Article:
A low TSH with elevated levels of T3 and T4 indicates an overactive thyroid, or hyperthyroidism. Hyperthyroidism occurs when thyroid hormone levels are elevated, which causes an increase in metabolism, and raises the risk of heart problems, bone loss, and pregnancy complications, explains eMedicineHealth.
The most common cause of hyperthyroidism is Grave’s disease, in which the immune system produces dysfunctional antibodies that mimic TSH, a hormone secreted by the pituitary gland. Under normal conditions TSH stimulates the thyroid to produce thyroid hormone and functions to regulate metabolism, according to WebMD.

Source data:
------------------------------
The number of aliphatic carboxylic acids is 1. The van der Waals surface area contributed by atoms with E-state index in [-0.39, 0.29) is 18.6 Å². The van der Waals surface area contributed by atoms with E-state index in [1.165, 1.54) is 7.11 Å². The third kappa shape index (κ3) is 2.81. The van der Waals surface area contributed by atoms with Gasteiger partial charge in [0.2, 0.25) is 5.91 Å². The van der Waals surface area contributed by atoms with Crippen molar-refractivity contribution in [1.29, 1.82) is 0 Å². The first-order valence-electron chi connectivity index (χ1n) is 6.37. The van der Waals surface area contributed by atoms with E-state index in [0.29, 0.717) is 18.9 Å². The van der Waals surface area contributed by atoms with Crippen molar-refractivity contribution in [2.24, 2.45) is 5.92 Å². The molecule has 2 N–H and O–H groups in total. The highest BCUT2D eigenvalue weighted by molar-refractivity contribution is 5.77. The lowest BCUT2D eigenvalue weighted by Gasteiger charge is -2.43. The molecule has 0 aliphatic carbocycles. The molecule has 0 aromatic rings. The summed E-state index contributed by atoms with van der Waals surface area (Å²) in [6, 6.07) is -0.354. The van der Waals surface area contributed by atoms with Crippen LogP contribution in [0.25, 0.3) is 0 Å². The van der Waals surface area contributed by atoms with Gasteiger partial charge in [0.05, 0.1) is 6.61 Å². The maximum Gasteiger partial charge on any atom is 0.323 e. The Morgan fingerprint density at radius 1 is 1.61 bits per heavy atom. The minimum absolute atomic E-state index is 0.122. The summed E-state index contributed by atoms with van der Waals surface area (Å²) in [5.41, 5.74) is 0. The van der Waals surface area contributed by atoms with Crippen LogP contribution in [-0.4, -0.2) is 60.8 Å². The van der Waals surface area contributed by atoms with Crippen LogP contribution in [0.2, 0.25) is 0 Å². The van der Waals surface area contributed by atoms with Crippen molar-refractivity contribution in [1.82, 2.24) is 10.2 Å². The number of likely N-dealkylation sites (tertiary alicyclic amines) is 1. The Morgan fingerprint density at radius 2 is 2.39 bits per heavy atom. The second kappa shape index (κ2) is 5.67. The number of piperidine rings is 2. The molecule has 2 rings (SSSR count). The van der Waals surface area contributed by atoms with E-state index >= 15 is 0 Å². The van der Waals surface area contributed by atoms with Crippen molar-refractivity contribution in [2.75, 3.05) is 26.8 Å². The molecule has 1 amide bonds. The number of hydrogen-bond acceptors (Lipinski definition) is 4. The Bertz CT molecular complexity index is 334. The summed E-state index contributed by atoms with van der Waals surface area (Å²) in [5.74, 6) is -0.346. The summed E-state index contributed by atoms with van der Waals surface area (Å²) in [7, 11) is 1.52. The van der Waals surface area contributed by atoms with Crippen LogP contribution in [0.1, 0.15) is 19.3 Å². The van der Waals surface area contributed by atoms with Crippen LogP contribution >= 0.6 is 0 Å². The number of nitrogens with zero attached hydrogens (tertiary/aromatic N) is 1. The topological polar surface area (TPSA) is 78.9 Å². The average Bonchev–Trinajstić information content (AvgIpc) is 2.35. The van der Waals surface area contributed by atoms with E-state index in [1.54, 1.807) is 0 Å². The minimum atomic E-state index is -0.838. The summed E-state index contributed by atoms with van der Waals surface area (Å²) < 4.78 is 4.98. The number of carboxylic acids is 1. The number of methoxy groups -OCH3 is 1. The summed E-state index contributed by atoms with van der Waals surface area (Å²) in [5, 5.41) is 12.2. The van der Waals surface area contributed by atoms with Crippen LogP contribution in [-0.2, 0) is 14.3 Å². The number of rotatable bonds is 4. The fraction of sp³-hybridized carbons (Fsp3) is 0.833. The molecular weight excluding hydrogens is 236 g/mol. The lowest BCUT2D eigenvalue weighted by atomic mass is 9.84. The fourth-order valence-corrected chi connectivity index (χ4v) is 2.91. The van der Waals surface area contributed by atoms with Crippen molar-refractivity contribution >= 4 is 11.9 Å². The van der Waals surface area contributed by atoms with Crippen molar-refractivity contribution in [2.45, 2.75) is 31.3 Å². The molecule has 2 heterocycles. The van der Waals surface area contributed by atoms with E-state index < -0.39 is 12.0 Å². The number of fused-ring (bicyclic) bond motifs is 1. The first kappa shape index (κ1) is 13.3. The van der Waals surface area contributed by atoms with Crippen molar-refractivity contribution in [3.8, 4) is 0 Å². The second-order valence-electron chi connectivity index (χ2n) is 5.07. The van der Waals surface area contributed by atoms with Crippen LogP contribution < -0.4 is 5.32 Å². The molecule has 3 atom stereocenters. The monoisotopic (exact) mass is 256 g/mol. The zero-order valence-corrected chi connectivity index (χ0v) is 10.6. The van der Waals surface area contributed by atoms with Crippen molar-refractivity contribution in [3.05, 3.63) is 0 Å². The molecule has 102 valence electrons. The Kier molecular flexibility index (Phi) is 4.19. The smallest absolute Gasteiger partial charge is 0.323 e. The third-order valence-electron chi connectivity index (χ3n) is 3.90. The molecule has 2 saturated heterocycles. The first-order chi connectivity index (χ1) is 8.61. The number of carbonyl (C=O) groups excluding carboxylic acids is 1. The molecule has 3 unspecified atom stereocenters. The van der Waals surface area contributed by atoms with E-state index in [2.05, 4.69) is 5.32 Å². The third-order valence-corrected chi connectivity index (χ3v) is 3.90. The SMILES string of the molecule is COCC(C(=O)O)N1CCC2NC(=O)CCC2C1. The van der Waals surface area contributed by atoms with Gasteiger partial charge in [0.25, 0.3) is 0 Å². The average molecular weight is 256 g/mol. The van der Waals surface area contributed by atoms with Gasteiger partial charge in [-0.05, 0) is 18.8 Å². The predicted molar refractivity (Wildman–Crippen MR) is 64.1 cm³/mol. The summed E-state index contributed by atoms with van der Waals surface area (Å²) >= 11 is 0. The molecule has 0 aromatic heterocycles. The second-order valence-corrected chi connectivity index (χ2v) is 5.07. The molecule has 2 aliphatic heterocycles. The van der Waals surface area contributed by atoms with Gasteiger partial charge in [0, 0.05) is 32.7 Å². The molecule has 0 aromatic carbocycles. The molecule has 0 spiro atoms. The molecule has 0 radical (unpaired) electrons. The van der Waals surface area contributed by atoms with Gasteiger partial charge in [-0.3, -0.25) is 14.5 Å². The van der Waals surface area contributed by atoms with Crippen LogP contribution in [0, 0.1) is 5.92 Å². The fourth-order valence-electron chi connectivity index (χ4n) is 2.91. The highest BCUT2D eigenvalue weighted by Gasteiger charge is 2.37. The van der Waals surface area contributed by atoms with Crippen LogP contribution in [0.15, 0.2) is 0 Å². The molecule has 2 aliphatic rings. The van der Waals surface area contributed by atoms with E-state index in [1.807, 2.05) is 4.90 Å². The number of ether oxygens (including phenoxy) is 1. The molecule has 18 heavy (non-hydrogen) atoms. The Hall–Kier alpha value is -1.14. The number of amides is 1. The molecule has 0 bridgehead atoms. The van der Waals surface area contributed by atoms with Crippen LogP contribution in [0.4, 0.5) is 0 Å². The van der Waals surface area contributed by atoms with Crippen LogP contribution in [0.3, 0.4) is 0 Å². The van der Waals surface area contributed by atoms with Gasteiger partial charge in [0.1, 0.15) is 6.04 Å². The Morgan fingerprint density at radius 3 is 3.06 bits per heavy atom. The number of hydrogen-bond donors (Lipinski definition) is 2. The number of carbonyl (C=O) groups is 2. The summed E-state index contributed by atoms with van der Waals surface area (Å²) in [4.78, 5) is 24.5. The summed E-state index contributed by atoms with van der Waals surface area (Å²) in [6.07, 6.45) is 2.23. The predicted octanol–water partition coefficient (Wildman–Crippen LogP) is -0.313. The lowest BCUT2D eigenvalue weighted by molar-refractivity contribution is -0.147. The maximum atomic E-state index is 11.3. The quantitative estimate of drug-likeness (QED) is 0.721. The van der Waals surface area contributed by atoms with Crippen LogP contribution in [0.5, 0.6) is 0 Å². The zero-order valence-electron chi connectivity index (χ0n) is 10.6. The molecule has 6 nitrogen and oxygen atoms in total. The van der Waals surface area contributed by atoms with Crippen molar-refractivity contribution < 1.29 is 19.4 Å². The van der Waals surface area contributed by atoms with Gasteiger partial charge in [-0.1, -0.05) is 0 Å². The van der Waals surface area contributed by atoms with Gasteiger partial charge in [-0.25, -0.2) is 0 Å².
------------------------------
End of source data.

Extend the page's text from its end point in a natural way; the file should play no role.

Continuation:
In Grave’s disease, faulty antibodies produced by the immune system circulate in the blood stream and stimulate the gland to produce an excess amount of thyroid hormone. The constant stimulation of the thyroid can sometimes cause it to swell and cause a goiter, states Mayo Clinic.
The exact cause of Grave’s disease is not known; research suggests that heredity, environment and stress play important roles in its development. Studies show that identical twins have a 20 percent chance of developing Grave’s disease if one of the twins has it. Women are more likely to develop the disease, while smokers are more likely to develop eye problems associated with Grave’s, explains WebMD.